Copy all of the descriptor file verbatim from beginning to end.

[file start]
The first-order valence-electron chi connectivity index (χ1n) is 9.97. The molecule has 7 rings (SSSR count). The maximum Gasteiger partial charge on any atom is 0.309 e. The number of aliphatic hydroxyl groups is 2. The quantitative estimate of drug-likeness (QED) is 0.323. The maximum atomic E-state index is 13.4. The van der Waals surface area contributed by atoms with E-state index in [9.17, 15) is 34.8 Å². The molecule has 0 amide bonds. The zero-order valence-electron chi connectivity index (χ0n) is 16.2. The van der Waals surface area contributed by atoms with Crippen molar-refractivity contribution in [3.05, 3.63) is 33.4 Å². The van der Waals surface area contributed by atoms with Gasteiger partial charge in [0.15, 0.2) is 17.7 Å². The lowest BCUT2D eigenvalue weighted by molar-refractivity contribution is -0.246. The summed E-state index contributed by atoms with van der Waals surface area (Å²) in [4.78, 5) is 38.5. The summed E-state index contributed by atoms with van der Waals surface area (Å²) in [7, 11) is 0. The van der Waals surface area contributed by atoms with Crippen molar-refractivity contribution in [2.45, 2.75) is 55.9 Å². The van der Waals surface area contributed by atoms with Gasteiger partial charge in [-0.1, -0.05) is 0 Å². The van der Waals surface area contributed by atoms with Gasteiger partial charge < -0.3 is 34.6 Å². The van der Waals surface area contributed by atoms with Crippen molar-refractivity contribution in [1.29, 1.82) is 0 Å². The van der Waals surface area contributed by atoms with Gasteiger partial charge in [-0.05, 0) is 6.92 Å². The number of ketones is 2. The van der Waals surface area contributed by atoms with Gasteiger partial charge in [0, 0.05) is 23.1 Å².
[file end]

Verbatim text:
The first-order valence-electron chi connectivity index (χ1n) is 9.97. The molecule has 7 rings (SSSR count). The maximum Gasteiger partial charge on any atom is 0.309 e. The number of aliphatic hydroxyl groups is 2. The quantitative estimate of drug-likeness (QED) is 0.323. The maximum atomic E-state index is 13.4. The van der Waals surface area contributed by atoms with E-state index in [9.17, 15) is 34.8 Å². The molecule has 0 amide bonds. The zero-order valence-electron chi connectivity index (χ0n) is 16.2. The van der Waals surface area contributed by atoms with Crippen molar-refractivity contribution in [3.05, 3.63) is 33.4 Å². The van der Waals surface area contributed by atoms with Gasteiger partial charge in [0.15, 0.2) is 17.7 Å². The lowest BCUT2D eigenvalue weighted by molar-refractivity contribution is -0.246. The summed E-state index contributed by atoms with van der Waals surface area (Å²) in [4.78, 5) is 38.5. The summed E-state index contributed by atoms with van der Waals surface area (Å²) in [7, 11) is 0. The van der Waals surface area contributed by atoms with Crippen molar-refractivity contribution in [2.45, 2.75) is 55.9 Å². The van der Waals surface area contributed by atoms with Gasteiger partial charge in [-0.1, -0.05) is 0 Å². The van der Waals surface area contributed by atoms with Gasteiger partial charge < -0.3 is 34.6 Å². The van der Waals surface area contributed by atoms with Crippen molar-refractivity contribution in [1.29, 1.82) is 0 Å². The van der Waals surface area contributed by atoms with Gasteiger partial charge in [-0.05, 0) is 6.92 Å². The number of ketones is 2. The van der Waals surface area contributed by atoms with Gasteiger partial charge in [0, 0.05) is 23.1 Å².